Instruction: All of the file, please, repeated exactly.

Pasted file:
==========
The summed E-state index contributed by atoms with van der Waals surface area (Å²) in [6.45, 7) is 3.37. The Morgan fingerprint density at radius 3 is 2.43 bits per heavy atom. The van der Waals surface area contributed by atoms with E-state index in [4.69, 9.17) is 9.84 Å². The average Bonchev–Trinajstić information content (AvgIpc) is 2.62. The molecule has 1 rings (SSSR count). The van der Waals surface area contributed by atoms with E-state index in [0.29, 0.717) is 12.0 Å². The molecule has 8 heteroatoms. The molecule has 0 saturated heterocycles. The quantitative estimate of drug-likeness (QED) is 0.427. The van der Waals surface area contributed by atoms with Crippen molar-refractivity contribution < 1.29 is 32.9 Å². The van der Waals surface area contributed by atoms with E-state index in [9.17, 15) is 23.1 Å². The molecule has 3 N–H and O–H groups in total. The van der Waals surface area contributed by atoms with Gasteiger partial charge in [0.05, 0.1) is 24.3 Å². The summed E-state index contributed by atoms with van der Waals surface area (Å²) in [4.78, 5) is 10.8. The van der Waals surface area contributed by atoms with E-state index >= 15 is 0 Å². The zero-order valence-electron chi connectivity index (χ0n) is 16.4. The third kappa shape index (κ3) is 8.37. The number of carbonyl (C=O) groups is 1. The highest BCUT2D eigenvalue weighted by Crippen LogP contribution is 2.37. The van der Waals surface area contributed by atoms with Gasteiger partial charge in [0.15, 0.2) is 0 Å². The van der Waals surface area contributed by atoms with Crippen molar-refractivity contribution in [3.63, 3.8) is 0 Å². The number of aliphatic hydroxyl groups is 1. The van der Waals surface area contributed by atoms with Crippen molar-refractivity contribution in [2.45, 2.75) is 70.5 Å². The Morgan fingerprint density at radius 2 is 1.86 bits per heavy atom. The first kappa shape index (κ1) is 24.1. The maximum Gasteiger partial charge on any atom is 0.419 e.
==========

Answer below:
The summed E-state index contributed by atoms with van der Waals surface area (Å²) in [6.45, 7) is 3.37. The Morgan fingerprint density at radius 3 is 2.43 bits per heavy atom. The van der Waals surface area contributed by atoms with E-state index in [4.69, 9.17) is 9.84 Å². The average Bonchev–Trinajstić information content (AvgIpc) is 2.62. The molecule has 1 rings (SSSR count). The van der Waals surface area contributed by atoms with E-state index in [0.29, 0.717) is 12.0 Å². The molecule has 8 heteroatoms. The molecule has 0 saturated heterocycles. The quantitative estimate of drug-likeness (QED) is 0.427. The van der Waals surface area contributed by atoms with Crippen molar-refractivity contribution < 1.29 is 32.9 Å². The van der Waals surface area contributed by atoms with E-state index in [9.17, 15) is 23.1 Å². The molecule has 3 N–H and O–H groups in total. The van der Waals surface area contributed by atoms with Gasteiger partial charge in [0.05, 0.1) is 24.3 Å². The summed E-state index contributed by atoms with van der Waals surface area (Å²) in [4.78, 5) is 10.8. The van der Waals surface area contributed by atoms with E-state index >= 15 is 0 Å². The zero-order valence-electron chi connectivity index (χ0n) is 16.4. The third kappa shape index (κ3) is 8.37. The number of carbonyl (C=O) groups is 1. The highest BCUT2D eigenvalue weighted by Crippen LogP contribution is 2.37. The van der Waals surface area contributed by atoms with Gasteiger partial charge in [0.15, 0.2) is 0 Å². The van der Waals surface area contributed by atoms with Crippen molar-refractivity contribution in [3.63, 3.8) is 0 Å². The number of aliphatic hydroxyl groups is 1. The van der Waals surface area contributed by atoms with Crippen molar-refractivity contribution in [2.45, 2.75) is 70.5 Å². The Morgan fingerprint density at radius 2 is 1.86 bits per heavy atom. The first kappa shape index (κ1) is 24.1. The maximum Gasteiger partial charge on any atom is 0.419 e.